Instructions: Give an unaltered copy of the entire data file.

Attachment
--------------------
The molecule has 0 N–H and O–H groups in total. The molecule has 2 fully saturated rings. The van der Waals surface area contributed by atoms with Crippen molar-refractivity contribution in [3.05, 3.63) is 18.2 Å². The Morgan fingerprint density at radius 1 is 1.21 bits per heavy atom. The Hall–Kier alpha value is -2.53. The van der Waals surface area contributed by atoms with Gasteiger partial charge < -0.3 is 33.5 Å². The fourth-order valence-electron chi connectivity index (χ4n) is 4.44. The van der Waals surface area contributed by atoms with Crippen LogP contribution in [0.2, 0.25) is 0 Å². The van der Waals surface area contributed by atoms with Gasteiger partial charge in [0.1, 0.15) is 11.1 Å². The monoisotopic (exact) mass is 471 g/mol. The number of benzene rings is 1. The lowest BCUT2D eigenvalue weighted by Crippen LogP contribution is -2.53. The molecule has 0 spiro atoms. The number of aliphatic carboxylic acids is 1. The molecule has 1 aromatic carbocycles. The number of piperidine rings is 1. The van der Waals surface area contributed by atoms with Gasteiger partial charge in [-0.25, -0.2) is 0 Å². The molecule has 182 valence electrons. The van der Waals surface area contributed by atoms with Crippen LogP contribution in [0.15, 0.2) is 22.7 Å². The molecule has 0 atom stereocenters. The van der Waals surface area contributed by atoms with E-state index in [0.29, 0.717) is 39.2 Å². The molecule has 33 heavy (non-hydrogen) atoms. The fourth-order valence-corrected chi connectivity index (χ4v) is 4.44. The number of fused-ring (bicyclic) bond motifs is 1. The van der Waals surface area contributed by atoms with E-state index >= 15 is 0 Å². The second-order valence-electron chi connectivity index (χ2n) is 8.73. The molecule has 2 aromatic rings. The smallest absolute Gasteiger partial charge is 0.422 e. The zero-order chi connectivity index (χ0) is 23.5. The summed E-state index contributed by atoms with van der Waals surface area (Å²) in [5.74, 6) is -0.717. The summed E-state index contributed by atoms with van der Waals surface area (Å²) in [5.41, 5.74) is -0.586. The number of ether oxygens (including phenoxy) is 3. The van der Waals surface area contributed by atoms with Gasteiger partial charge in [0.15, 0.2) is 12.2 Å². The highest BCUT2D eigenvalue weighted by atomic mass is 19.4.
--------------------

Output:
The molecule has 0 N–H and O–H groups in total. The molecule has 2 fully saturated rings. The van der Waals surface area contributed by atoms with Crippen molar-refractivity contribution in [3.05, 3.63) is 18.2 Å². The Morgan fingerprint density at radius 1 is 1.21 bits per heavy atom. The Hall–Kier alpha value is -2.53. The van der Waals surface area contributed by atoms with Gasteiger partial charge < -0.3 is 33.5 Å². The fourth-order valence-electron chi connectivity index (χ4n) is 4.44. The van der Waals surface area contributed by atoms with Crippen LogP contribution in [0.2, 0.25) is 0 Å². The van der Waals surface area contributed by atoms with Gasteiger partial charge in [0.1, 0.15) is 11.1 Å². The monoisotopic (exact) mass is 471 g/mol. The number of benzene rings is 1. The lowest BCUT2D eigenvalue weighted by Crippen LogP contribution is -2.53. The molecule has 0 spiro atoms. The number of aliphatic carboxylic acids is 1. The molecule has 1 aromatic carbocycles. The number of piperidine rings is 1. The van der Waals surface area contributed by atoms with Gasteiger partial charge in [-0.25, -0.2) is 0 Å². The molecule has 182 valence electrons. The van der Waals surface area contributed by atoms with Crippen LogP contribution in [0.15, 0.2) is 22.7 Å². The molecule has 0 atom stereocenters. The van der Waals surface area contributed by atoms with E-state index in [0.29, 0.717) is 39.2 Å². The molecule has 33 heavy (non-hydrogen) atoms. The fourth-order valence-corrected chi connectivity index (χ4v) is 4.44. The number of fused-ring (bicyclic) bond motifs is 1. The van der Waals surface area contributed by atoms with E-state index >= 15 is 0 Å². The second-order valence-electron chi connectivity index (χ2n) is 8.73. The molecule has 2 aromatic rings. The smallest absolute Gasteiger partial charge is 0.422 e. The zero-order chi connectivity index (χ0) is 23.5. The summed E-state index contributed by atoms with van der Waals surface area (Å²) in [5.74, 6) is -0.717. The summed E-state index contributed by atoms with van der Waals surface area (Å²) in [5.41, 5.74) is -0.586. The number of ether oxygens (including phenoxy) is 3. The van der Waals surface area contributed by atoms with Gasteiger partial charge in [0.15, 0.2) is 12.2 Å². The highest BCUT2D eigenvalue weighted by atomic mass is 19.4.